However, if you looked at the timestamps
published_at across all the posts you'd see that they were all equal, give or take a couple milliseconds.
It's not a huge problem but it would be better if we could spread the posts across a larger timespan to make the data seem more realistic.
A nice way to do it is by using a Python library called FreezeGun to control time in a limited context and then let your code run as it usually would but in the context you've setup. Then, when it makes use of time it will be in the time you've set and not the current time you're in in the physical world.
Don't worry if I'm confusing you, you'd see what I mean in a bit when I show you an example.
But, before I do that, I just wanted to mention that FreezeGun is mainly used in automated testing but I think we have a valid use case here.
So, let's get started.
Install it, start up the shell:
(venv) $ pip install freezegun (venv) $ cd src && python manage.py shell
And, try it out:
>>> from posts.factories import PostFactory >>> post = PostFactory.create(is_published=True) >>> post.published_at datetime.datetime(2017, 1, 20, 9, 17, 37, 427022, tzinfo=<UTC>) >>> import datetime >>> from freezegun import freeze_time >>> past = datetime.datetime(2016, 1, 1) >>> with freeze_time(past): ... post = PostFactory.create(is_published=True) >>> post.published_at FakeDatetime(2016, 1, 1, 0, 0, tzinfo=<UTC>) >>> post.id 2 >>> from posts.post import Post >>> post = Post.objects.get(pk=2) >>> post.published_at datetime.datetime(2016, 1, 1, 0, 0, tzinfo=<UTC>)
First, we created a post using
PostFactory and this gave us a
published_at timestamp based on the current time in the physical world.
Then, we imported
freeze_time from the
freezegun library and used it to control the time. Within that time altered context we created another post and after checking the
published_at timestamp we noticed it was set to the time we wanted.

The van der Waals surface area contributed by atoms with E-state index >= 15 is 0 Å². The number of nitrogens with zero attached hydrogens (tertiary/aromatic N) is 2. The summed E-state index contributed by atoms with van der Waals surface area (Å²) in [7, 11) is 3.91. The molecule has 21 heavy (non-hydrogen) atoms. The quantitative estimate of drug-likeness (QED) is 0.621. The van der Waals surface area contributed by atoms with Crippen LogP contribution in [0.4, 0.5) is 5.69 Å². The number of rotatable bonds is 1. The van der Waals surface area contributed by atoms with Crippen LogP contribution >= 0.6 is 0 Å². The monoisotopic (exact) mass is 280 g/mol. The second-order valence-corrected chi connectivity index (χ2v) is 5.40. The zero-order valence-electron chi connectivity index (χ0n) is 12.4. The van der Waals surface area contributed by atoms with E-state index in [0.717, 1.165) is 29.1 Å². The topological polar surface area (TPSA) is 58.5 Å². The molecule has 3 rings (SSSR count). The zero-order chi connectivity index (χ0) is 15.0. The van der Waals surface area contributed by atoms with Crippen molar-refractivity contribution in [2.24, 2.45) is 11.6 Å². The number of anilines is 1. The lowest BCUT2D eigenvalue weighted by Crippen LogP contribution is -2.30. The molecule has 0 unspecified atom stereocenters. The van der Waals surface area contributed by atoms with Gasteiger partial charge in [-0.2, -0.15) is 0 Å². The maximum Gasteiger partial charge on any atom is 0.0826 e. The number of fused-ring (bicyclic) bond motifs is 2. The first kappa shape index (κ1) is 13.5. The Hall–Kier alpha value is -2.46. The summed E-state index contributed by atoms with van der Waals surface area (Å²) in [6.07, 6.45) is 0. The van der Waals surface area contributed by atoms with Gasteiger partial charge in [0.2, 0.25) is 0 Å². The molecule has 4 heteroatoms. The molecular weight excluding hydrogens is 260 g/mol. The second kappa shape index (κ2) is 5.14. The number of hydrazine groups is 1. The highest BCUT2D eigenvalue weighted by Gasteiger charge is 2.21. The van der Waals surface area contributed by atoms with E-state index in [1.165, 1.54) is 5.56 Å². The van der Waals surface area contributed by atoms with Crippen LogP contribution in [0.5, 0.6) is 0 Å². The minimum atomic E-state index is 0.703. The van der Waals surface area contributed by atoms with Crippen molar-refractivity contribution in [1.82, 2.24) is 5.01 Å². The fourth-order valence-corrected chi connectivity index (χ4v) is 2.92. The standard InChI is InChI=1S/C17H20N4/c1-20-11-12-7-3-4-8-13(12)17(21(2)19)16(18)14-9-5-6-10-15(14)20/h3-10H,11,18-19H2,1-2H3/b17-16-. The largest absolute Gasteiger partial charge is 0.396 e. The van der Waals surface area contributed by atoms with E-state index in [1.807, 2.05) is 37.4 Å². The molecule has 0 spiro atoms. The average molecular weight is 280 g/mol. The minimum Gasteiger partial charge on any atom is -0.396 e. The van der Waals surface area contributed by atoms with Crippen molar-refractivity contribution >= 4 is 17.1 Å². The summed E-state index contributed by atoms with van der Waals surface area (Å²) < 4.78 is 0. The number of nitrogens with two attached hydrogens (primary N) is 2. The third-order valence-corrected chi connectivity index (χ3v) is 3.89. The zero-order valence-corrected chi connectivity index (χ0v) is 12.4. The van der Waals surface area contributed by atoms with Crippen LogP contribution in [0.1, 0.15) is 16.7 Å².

How cool was that?
Let's apply what we learned to our
create_posts method in
posts/seed.py. Open that file and edit it to contain:
from freezegun import freeze_time from .factories import PostFactory from .models import Post from .utils.random import random_datetime def create_posts(unpublished, published): """Creates a given number of unpublished and published posts at most 90 days into the past. """ for i in range(unpublished + published): is_published = i >= unpublished with freeze_time(random_datetime(n=90)): PostFactory.create(is_published=is_published)
The major difference is that I'm using
freeze_time to cause the timestamps to be set to a random timestamp within a 90 day timespan. The code for the
random_datetime generator can be found here.
N.B. Let me know, in the comments below, if you need me to explain how
And, here's what we get when we run
Much better :).
That's all I wanted to show you for now. I hope you learned something new.
In the next post, as promised, I'd show you how to write a custom management command to make seeding your database that much simpler.
P.S. Have you used FreezeGun before? Did you ever consider using it in this way? Let me know in the comments below.
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